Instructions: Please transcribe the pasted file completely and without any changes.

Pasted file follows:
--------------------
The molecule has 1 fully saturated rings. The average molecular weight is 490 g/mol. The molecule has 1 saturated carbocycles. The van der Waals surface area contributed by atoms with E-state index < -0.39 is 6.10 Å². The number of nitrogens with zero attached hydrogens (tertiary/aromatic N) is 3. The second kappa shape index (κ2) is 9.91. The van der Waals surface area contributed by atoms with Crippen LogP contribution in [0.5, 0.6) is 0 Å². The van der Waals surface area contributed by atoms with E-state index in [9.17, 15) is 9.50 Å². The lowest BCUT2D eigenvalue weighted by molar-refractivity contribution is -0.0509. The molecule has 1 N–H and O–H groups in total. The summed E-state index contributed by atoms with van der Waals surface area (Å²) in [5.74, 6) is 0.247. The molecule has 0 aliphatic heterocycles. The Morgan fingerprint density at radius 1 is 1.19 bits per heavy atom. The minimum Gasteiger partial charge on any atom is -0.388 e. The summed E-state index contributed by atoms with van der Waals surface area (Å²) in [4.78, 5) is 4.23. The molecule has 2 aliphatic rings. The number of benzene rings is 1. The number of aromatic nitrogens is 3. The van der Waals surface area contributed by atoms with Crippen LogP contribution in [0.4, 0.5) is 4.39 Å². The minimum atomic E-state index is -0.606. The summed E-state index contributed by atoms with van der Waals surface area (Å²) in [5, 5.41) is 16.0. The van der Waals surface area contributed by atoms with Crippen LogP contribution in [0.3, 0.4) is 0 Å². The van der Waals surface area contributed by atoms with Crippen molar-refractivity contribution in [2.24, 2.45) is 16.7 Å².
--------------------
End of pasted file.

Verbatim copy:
The molecule has 1 fully saturated rings. The average molecular weight is 490 g/mol. The molecule has 1 saturated carbocycles. The van der Waals surface area contributed by atoms with E-state index < -0.39 is 6.10 Å². The number of nitrogens with zero attached hydrogens (tertiary/aromatic N) is 3. The second kappa shape index (κ2) is 9.91. The van der Waals surface area contributed by atoms with Crippen LogP contribution in [0.5, 0.6) is 0 Å². The van der Waals surface area contributed by atoms with E-state index in [9.17, 15) is 9.50 Å². The lowest BCUT2D eigenvalue weighted by molar-refractivity contribution is -0.0509. The molecule has 1 N–H and O–H groups in total. The summed E-state index contributed by atoms with van der Waals surface area (Å²) in [5.74, 6) is 0.247. The molecule has 0 aliphatic heterocycles. The Morgan fingerprint density at radius 1 is 1.19 bits per heavy atom. The minimum Gasteiger partial charge on any atom is -0.388 e. The summed E-state index contributed by atoms with van der Waals surface area (Å²) in [4.78, 5) is 4.23. The molecule has 2 aliphatic rings. The number of benzene rings is 1. The number of aromatic nitrogens is 3. The van der Waals surface area contributed by atoms with Crippen LogP contribution in [0.4, 0.5) is 4.39 Å². The minimum atomic E-state index is -0.606. The summed E-state index contributed by atoms with van der Waals surface area (Å²) in [5, 5.41) is 16.0. The van der Waals surface area contributed by atoms with Crippen LogP contribution in [0.3, 0.4) is 0 Å². The van der Waals surface area contributed by atoms with Crippen molar-refractivity contribution in [2.24, 2.45) is 16.7 Å².